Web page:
Polluted river in India
The Yamuna River starts out clear as rainwater from a lake and hot spring at the foot of a glacier, 5,852 kilometers up in the Himalayas. But for much of its 1,373 kilometers in length, it is now one of the world's most defiled rivers and most polluted river in India. Agricultural demand repeatedly depletes the river's flow. Rapid modernization of the Indian economy since the 1980s has added thousands of manufacturing plants to the Yamuna's watershed, with little thought given to how much water they take out or how much pollution they add back. And urbanization has roughly quintupled the population of New Delhi, from about 3.5 million people 30 years ago to more than 18 million today. In some places, the Yamuna is now so heavily exploited that broad swaths of riverbed lie naked and exposed to the Sun for much of the year.

In other places, the river is a sudsy, listless morass of human, industrial and agricultural wastes, literally an open sewer. Given that 60 million people depend on the river for bathing and drinking water, a protest might seem inevitable. The surprising thing, at least to untutored Western eyes, was that the leaders of the Yamuna march were not primarily political activists. They were 'Sadhus' or holy men, devotees of the central Hindu hero and deity Krishna. They briefly shut down their temples along the river as part of the protest and they added a colorful strand of religious belief to the familiar environmental language of oxygen content, turbidity and toxicity.




"With more than half the sewage in Delhi entering the river untreated and fecal coliform counts in places reaching over 100,000 per 100 milliliters which is 200 times the standard for water to be swimmable"




A holy river in India
When Mathura, one of the towns along the route, moved to end the blight of plastic shopping bags along the river banks. The river seemed relatively healthy when he first moved to New Delhi almost 30 years ago. People were swimming in the river. You could drink the water. But the condition of the Yamuna deteriorated rapidly from that point as India began to modernize. There was clearly a lack of coordination, a lack of information and perhaps an ignorance of the aggregate impacts. But now there is no such excuse. Now we see the collective impact of what happened and the condition of the river is so dire that it has become impossible for anyone to ignore and the problems fall into 5 broad categories, which are lack of flow due to dams and heavy withdrawals for agricultural irrigation and other purposes at Delhi, where pollution authorities say the flow should be at least 285 m3 per second, it drops down in summer months to as little as five cubic meters per second.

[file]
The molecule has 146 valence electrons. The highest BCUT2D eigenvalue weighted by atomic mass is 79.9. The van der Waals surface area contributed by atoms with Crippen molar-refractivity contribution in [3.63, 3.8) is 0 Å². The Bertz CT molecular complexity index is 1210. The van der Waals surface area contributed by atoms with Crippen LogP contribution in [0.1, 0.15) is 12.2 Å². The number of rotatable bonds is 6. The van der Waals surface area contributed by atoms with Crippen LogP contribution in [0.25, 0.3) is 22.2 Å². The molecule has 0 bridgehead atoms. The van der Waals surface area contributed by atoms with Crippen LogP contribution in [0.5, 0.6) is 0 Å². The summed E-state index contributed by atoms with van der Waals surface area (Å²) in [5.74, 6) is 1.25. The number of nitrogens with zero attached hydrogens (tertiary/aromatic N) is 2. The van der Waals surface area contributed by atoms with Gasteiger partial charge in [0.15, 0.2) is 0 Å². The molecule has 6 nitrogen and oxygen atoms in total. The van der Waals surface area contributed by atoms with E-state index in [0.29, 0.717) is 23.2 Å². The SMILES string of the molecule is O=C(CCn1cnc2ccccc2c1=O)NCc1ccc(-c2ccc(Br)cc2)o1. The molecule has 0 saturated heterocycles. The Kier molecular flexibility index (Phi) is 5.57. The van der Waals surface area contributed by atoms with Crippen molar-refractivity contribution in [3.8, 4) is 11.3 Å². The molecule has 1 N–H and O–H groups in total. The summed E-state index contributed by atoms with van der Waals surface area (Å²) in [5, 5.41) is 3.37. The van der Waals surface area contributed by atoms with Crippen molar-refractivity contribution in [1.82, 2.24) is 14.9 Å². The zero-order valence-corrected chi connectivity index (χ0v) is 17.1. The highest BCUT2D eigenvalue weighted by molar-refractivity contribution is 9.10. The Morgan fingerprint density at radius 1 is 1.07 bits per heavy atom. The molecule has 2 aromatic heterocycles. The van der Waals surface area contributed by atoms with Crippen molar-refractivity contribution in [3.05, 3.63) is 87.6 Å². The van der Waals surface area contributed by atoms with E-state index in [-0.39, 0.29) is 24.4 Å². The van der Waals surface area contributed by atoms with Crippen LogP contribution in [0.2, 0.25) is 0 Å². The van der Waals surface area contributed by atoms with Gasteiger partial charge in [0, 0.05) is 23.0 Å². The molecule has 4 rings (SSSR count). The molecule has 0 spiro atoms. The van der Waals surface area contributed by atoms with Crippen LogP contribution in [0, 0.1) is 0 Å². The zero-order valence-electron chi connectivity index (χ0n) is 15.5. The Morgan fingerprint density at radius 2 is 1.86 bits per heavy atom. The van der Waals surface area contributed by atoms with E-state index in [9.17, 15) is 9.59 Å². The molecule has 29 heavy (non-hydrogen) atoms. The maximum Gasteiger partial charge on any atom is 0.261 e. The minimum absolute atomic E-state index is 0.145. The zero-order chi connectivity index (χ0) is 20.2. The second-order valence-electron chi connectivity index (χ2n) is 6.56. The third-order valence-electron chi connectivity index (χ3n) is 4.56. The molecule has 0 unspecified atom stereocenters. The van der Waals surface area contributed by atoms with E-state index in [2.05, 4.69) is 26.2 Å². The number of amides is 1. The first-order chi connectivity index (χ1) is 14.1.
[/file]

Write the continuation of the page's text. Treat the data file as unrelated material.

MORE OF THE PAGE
Yamuna in religious imagery have now largely vanished and no one really knows the status of bird species that depend on the river. And in the face of global warming the uncertain future of the dwindling Himalayan glaciers that are the source of the river. The creatures that depend on the river are clearly in trouble and the big river turtles that carry the goddess. Aquatic life has also suffered and 500 river villages that were largely based on fishing in the 1970s must now earn their livelihood by other means. The effects of the river's pollution on human health, though also inadequately studied, include a sharp spike in cases of 'Hepatitis A' and 'Typhoid fever', according to recent work in New Delhi. Reliance on polluted river water is also a major factor in India's high infant mortality rate more than 50 deaths per 1,000 births and pollution of the Yamuna could also have public health consequences worldwide.

Dirtiest rivers in India
A recent report made a couple of years ago holds that the most polluted rivers in India in terms of depth of pollutants are Cooum River in Tamil Nadu, Sabarmati River in Gujarat and Bahela in Uttar Pradesh as the water being reduced to sewage and hardly any life is visible in the polluted stretches. Untreated wastewater and poor quality of water discharged from the wastewater treatment plants are the major reasons of Yamuna's pollution in Delhi.

Contamination of the river consist of:
• Agricultural pesticides and herbicides
• Toxic industrial wastes
• Human wastes




See this video from the Yamuna River made by The Hindu.




The photographer's own experience of seeing the Yamuna River
"- As a frequent traveler, I've had the opportunity to explore many beautiful countries and experience their different cultures. During a recent trip to India, I was excited to visit some of the famous landmarks and explore the vibrant cities. However, my experience took an unexpected turn when I learned about the severe pollution of the Yamuna River. The Yamuna River is one of the most sacred rivers in India, flowing through the capital city of New Delhi and passing by many important religious sites. It is also a major source of water for millions of people living in the surrounding areas. However, my visit to the river left me shocked and saddened by the sorry state it was in", the Photographer says.